A Tour of the Norwegian Parliament

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Stortinget in Oslo

Learn about politics in Norway as you explore one of Oslo's finest civic buildings.

Escape the hustle and bustle of the busy shopping street Karl Johans gate and step inside one of Oslo's impressive civic buildings built in the 19th century.

Stortinget (The Norwegian Parliament) is the centre of political decision-making in Norway, and it's possible to visit the interior albeit only on selected days and via a guided tour.

In 1866 the Storting was constructed with the main chamber facing away from the old city, towards the Royal Palace and what would become the “new” Oslo.

The curved windowed room at the front of the Storting is actually the main chamber where MPs sit. Locating the chamber there was quite a political statement at the time and from inside the chamber looking out towards the Royal Palace, you really get a sense of what they were trying to achieve.

From the windows, you can clearly see the Royal Palace, National Theatre and various buildings belonging to the University of Oslo.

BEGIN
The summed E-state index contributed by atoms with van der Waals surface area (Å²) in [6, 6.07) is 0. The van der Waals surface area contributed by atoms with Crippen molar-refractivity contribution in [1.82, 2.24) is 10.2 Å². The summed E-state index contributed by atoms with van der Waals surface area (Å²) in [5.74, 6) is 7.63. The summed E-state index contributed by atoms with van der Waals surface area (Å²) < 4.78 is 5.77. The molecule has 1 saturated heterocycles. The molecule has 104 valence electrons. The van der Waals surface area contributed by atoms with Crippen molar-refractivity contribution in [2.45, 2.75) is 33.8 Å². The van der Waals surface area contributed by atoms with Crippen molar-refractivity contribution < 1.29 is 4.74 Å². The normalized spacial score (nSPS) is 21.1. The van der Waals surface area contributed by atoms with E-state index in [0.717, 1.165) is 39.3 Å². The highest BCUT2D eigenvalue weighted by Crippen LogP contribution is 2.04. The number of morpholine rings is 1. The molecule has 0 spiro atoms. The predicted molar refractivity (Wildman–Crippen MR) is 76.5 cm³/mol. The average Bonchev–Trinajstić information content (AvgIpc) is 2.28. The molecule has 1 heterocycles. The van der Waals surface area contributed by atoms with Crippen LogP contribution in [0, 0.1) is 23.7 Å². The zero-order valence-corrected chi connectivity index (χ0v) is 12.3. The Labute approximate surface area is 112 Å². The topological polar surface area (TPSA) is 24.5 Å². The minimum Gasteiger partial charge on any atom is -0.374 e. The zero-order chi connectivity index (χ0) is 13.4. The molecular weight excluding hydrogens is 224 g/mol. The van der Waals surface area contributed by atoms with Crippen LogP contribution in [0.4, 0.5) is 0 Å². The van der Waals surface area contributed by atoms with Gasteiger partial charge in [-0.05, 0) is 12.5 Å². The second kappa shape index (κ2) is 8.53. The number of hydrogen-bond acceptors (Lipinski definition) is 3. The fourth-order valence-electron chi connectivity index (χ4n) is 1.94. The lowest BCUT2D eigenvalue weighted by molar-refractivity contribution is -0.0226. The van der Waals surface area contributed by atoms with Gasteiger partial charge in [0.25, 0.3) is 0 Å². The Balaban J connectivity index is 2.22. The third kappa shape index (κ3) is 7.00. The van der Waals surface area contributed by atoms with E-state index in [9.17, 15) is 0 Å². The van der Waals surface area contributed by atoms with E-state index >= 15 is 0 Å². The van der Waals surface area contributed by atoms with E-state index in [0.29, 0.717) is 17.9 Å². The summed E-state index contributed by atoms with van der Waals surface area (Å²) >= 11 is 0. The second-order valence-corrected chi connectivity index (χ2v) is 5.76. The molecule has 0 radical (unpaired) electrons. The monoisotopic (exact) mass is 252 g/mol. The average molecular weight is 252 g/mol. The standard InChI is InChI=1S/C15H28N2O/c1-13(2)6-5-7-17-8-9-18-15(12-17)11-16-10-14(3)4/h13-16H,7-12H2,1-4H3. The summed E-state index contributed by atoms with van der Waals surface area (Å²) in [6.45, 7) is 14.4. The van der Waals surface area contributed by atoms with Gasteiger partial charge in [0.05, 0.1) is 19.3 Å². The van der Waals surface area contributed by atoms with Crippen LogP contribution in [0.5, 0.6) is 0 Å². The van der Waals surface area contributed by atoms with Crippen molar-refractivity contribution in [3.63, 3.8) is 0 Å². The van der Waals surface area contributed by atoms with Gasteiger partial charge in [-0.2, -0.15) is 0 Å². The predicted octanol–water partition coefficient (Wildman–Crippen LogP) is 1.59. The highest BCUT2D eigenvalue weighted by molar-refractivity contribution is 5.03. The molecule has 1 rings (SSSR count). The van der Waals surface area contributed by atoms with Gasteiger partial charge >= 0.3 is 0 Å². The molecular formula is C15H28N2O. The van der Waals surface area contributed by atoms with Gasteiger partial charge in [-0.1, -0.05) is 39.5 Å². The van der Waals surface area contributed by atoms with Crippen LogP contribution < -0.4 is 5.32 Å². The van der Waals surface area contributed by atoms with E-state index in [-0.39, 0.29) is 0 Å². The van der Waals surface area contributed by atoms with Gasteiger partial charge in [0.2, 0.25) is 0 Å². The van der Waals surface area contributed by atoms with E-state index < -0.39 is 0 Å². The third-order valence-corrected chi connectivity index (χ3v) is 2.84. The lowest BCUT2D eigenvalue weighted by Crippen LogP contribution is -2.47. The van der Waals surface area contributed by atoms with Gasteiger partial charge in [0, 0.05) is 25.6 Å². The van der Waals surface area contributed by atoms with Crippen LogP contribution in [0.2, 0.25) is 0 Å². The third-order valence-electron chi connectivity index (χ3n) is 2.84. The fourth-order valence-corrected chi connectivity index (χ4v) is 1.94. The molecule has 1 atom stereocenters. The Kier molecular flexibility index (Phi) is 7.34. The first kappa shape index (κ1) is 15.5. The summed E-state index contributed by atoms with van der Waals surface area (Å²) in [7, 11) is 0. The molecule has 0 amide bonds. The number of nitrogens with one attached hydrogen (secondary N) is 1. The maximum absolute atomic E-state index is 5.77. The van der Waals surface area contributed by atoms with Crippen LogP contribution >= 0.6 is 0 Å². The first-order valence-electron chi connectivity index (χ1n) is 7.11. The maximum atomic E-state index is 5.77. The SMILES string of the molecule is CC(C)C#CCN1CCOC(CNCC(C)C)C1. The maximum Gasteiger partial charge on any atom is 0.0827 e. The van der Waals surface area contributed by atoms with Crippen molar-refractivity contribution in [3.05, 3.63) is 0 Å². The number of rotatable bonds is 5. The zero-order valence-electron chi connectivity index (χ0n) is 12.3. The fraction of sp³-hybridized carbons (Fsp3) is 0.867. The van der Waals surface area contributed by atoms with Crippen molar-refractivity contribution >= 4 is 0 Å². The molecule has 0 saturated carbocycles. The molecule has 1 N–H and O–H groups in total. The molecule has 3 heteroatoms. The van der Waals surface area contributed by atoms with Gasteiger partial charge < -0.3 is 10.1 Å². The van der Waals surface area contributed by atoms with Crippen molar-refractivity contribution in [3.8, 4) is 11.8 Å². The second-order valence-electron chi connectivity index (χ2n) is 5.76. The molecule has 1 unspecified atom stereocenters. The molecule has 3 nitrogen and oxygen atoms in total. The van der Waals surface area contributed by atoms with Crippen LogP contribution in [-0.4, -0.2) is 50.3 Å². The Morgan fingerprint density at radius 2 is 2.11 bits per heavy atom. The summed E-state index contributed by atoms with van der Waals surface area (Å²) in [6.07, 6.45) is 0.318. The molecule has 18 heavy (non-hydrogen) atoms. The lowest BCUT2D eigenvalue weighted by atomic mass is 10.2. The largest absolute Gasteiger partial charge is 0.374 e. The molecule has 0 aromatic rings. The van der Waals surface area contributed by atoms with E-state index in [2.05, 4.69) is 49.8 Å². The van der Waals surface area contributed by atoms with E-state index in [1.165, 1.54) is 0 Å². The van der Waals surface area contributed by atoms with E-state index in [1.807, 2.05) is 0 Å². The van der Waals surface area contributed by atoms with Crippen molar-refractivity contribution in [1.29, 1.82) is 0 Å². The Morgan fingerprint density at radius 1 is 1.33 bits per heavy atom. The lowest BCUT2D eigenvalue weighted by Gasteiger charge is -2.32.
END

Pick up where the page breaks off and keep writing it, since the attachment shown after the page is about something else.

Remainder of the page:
President of Norwegian Parliament

Without getting elected to Parliament, the only way to get inside the building is on a tour. Free one-hour guided tours are held in English ever Saturday morning at 11.30am on a first-come first-served basis, with weekday tours added during the high-season of July.

On the tour you'll learn about both the building and how politics works in Norway. You'll get to walk inside the main chamber and hear how debates are held and votes are cast. As you might expect if you know anything about the history of Scandinavia, there's plenty of good-natured humour about the Swedes and the Danes!

As the building is an active government facility, it’s advisable to check the Stortinget website or the tourist information office (inside the Østbanehallen building next to Oslo Central Station) to confirm a tour is going ahead on your specific day of interest.

Bookings are not possible except for groups, so wait in line outside the rear entrance on Akersgata and as long there’s not 30 people (the maximum allowable) in front of you, you’ll be fine. It’s best to leave bags in your hotel as you can expect airport-style security as you enter.

How to find Oslo Parliament Tour

Map courtesy of Stortinget

About David Nikel

Originally from the UK, David now lives in Trondheim and was the original founder of Life in Norway back in 2011. He now works as a professional writer on all things Scandinavia.

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